The featured image shows a rifle and the Arabic lettering spells “gun gallery.” I took this photograph in the Nizwa Souk, or bazaar. Oman men love rifles and swords, especially to wear at weddings. Wearing both a rifle and a sword, as well as your family dagger tucked in your waist scarf, at a wedding is the ultimate “cool.” No one shoots rifles. Murder is practically unknown in Oman culture. There are no handguns. The Oman people are exceptionally honest; theft also is practically unknown. People park their cars in front of the supermarket, leave the engine on to keep the a/c running and go inside to pick up a few items.
This is my last post from Oman, so here are some trivia questions:
What is the national drink of Oman?
Yep. Mountain Dew.
What are the favorite condiments in Oman restaurants? McIhenny tobacco and Heinz ketsup. On every table in every restaurant I saw in Muscat and Nizwa, no matter what the cuisine.
What is the main health concern in Oman? Inactivity leading to obesity and diabetes. The Sultan is trying mightily to get Omanis up and out of their automobiles. The Omani favorite pastime? Driving your car(s). The local bottled water companies have this encouraging label:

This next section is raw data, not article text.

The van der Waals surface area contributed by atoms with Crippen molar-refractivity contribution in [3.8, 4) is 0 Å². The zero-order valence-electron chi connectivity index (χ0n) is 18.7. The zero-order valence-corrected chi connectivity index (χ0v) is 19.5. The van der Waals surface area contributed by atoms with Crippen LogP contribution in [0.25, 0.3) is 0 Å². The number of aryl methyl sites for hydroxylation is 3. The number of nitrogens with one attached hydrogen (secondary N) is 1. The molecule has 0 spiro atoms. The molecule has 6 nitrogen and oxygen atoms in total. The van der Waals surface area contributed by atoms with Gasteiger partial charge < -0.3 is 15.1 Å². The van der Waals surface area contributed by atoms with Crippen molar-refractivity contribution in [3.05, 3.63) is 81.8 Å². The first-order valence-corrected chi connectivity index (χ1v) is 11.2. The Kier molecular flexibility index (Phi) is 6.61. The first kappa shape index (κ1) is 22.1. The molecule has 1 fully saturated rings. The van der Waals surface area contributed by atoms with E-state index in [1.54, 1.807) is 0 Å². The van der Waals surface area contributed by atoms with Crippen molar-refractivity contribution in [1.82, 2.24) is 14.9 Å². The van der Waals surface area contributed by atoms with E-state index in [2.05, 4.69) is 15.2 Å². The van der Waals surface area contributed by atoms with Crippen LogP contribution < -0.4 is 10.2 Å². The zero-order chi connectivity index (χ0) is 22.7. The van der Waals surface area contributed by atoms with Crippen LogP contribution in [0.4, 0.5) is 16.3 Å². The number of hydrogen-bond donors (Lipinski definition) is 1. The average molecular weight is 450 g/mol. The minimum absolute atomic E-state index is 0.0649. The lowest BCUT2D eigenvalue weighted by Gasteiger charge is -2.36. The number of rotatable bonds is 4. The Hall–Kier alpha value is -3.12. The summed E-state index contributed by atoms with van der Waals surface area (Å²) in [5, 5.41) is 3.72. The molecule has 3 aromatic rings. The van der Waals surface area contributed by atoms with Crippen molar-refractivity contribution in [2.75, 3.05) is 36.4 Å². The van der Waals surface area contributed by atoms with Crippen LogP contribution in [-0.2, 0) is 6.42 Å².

The airport direction below was confusing to me. After you leave the main concourse and head for the loo, there are no signs in English, only Arabic. More than once I went into the prayer room by accident where women were bowed, head to the floor, praying.
And speaking of toilets, am sure you want to know what they are like in Oman. Traveling for three days outside the capital I was apprehensive about the restroom situation. Would there be any along the road? I need not have worried, although the guide books do not mention this necessity of life and if you have to prepare. In the Grand Mosque, the Royal Opera House and in the Nomad Inn, the toilets were just like in the US except they all have the hand held bidet attached to the wall. The “worst ” facility, not because of cleanliness but because of the inability to get comfortable, is this toilet model, which is common in gas stations, the Souk and restaurants in the boonies.
The Omanis are very clean people. Always there was soap available for hand washing in the toilet room.
Good bye to Oman. What an extraordinary time I had there!